Where to Mamaleh’s Delicatessen, a take on the traditional Jewish deli from the team behind adjacent State Park (and, previously, Hungry Mother).
What for Some serious fressing. From matzoh ball soup to bagels and lox to pastrami sandwiches, all the classics are here, as interpreted by chef Tyler Sundet and crew.
The scene Lunchtime, midweek, crowded. The space was formerly West Bridge, and it’s been restyled with an old-school Jewish-deli veneer. A neon sign reads “MAMALEH’S” in red. At one end is a takeout counter, with a rotating glass dessert case, plus a gift-shop corner where shelves are filled with boxes of matzoh, “Orthodox Chews” saltwater taffy, Fox’s U-bet, Bamba peanut snacks, and more. Tables are piled with bowls of Gulden’s mustard packets and sandwiches on thick china plates adorned with the Mamaleh’s logo. Tech types and hipsters sip egg creams and apply cream cheese, capers, and smoked fish to everything bagels. Business casual sits comfortably beside maxi skirts, piercings, and dreadlocks on black-and-chrome stools at the bar, tiled to look like the lobby floor of a prewar apartment building.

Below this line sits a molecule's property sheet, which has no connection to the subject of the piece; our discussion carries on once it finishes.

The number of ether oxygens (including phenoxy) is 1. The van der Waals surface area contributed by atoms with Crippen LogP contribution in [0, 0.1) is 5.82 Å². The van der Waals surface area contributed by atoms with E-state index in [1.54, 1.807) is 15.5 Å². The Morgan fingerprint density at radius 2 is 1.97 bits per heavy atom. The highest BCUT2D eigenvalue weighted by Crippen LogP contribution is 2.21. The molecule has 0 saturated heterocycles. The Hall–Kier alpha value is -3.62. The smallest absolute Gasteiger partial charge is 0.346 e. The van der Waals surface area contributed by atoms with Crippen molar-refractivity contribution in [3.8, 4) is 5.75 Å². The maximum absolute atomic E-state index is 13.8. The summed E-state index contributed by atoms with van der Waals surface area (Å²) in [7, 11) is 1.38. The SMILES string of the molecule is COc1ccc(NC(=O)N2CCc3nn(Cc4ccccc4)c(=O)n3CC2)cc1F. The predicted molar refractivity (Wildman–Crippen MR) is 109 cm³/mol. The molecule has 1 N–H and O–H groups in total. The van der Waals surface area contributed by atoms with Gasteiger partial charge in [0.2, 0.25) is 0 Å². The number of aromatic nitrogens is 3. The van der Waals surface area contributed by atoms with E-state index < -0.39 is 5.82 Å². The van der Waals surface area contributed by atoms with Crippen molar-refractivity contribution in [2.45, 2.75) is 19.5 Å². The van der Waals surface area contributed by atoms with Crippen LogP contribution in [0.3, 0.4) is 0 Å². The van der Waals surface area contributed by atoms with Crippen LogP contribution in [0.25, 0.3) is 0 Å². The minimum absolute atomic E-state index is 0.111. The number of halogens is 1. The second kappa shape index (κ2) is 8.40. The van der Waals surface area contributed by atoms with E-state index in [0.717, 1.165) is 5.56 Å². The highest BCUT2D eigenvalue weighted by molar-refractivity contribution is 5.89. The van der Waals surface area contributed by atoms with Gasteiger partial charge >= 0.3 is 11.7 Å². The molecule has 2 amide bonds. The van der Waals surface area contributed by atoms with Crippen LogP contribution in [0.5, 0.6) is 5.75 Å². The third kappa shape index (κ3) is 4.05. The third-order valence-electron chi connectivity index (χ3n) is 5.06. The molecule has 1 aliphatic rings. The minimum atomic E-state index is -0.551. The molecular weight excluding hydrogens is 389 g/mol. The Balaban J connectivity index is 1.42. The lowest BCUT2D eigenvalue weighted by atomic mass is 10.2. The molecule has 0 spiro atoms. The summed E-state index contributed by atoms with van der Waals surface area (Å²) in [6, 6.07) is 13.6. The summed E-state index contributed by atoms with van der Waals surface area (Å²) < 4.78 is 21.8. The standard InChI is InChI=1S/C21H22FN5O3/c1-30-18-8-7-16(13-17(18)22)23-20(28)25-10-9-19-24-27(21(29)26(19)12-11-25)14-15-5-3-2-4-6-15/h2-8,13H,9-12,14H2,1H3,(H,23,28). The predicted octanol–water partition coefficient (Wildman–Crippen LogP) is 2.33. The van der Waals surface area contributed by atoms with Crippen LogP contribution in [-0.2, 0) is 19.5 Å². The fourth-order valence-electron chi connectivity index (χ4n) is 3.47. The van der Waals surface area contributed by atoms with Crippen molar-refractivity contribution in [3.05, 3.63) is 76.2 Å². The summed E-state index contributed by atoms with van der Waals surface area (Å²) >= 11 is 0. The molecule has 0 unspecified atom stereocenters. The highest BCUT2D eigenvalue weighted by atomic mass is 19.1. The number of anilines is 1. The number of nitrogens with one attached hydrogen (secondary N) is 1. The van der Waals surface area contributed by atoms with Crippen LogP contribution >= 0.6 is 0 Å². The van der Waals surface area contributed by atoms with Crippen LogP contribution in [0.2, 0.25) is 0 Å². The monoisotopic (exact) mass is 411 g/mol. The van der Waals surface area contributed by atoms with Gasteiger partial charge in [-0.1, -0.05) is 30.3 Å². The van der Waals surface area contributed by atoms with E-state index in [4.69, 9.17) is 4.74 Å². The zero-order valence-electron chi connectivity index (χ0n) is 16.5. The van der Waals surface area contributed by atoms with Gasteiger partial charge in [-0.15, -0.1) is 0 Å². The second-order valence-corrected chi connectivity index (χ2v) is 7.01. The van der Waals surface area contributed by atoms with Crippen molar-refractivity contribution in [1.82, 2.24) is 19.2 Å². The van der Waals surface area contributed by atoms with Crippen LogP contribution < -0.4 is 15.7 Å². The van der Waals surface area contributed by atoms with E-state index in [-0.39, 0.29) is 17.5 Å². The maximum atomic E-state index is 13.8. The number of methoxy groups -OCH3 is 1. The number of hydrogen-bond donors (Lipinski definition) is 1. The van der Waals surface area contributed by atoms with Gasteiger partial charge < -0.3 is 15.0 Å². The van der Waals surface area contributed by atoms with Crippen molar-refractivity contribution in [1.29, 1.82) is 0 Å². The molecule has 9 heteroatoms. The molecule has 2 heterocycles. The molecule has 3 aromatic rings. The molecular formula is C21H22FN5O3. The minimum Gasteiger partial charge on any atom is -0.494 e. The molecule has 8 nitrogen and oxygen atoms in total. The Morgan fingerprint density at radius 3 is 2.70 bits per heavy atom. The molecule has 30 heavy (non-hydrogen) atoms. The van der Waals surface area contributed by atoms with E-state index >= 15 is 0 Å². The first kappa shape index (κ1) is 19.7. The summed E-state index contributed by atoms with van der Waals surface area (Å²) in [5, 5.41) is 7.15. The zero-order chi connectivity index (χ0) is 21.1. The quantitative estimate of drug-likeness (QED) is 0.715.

What you’re eating Mamaleh’s dives headlong into the Jewish-deli oeuvre. Alongside the bagels, bialys, and smoked fish; corned beef, tongue, and chopped liver sandwiches; and babka, black and white cookies, and New York-style cheesecake, you’ll find deeper cuts: kasha varnishkes, gribenes, knishes, blintzes, kreplach, kugel, and more. For those times when it’s hard to decide, there’s the Jewish pupu platter, which offers a mix.
Care for a drink? House-made sodas come in flavors such as celery, lemon-cardamom, and cherry phosphate. Classic Dr. Browns is here, too. Egg creams are served with pretzel rods in flavors expected (chocolate) and otherwise (sherry). Boozy milkshakes are all over town right now, and Mamaleh’s is no exception. L’chaim!
Overheard Vociferous food-related debate: bagels vs. bialys, the best methods for smoking fish, what a proper celery tonic should taste like. “This one is too earnest,” someone says, sipping the house take. “It tastes too much like actual celery. Dr. Brown’s is better.” “The bialy is light and fluffy,” another guest enthuses. “Well it shouldn’t be,” declares a grump. “It takes guts to open this place,” declares a diner about to bite into an overflowing bagel. “We Jews have opinions about food!” A man with a long beard passes by. “It’s like a Williamsburg parlor game,” someone whispers. “Hipster or Hasid?”
One Kendall Square, Cambridge, 617-958-3354, www.mamalehs.com